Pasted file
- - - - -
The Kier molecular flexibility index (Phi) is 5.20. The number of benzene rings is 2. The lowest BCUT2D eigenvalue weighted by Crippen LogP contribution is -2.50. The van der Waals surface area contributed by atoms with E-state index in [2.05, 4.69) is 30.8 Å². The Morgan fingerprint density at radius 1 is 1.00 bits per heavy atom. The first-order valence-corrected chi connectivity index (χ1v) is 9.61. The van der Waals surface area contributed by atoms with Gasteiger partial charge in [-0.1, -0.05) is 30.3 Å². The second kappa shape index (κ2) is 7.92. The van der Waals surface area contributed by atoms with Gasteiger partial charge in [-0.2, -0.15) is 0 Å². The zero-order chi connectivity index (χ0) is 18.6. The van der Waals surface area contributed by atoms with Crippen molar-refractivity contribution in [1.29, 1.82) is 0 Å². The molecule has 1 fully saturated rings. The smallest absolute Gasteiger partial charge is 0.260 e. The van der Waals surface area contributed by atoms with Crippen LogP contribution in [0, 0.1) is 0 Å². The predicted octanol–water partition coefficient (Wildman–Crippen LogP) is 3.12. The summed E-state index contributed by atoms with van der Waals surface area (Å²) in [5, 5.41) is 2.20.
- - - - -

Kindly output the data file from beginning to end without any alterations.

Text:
The Kier molecular flexibility index (Phi) is 5.20. The number of benzene rings is 2. The lowest BCUT2D eigenvalue weighted by Crippen LogP contribution is -2.50. The van der Waals surface area contributed by atoms with E-state index in [2.05, 4.69) is 30.8 Å². The Morgan fingerprint density at radius 1 is 1.00 bits per heavy atom. The first-order valence-corrected chi connectivity index (χ1v) is 9.61. The van der Waals surface area contributed by atoms with Gasteiger partial charge in [-0.1, -0.05) is 30.3 Å². The second kappa shape index (κ2) is 7.92. The van der Waals surface area contributed by atoms with Gasteiger partial charge in [-0.2, -0.15) is 0 Å². The zero-order chi connectivity index (χ0) is 18.6. The van der Waals surface area contributed by atoms with Crippen molar-refractivity contribution in [1.29, 1.82) is 0 Å². The molecule has 1 fully saturated rings. The smallest absolute Gasteiger partial charge is 0.260 e. The van der Waals surface area contributed by atoms with Crippen LogP contribution in [0, 0.1) is 0 Å². The predicted octanol–water partition coefficient (Wildman–Crippen LogP) is 3.12. The summed E-state index contributed by atoms with van der Waals surface area (Å²) in [5, 5.41) is 2.20.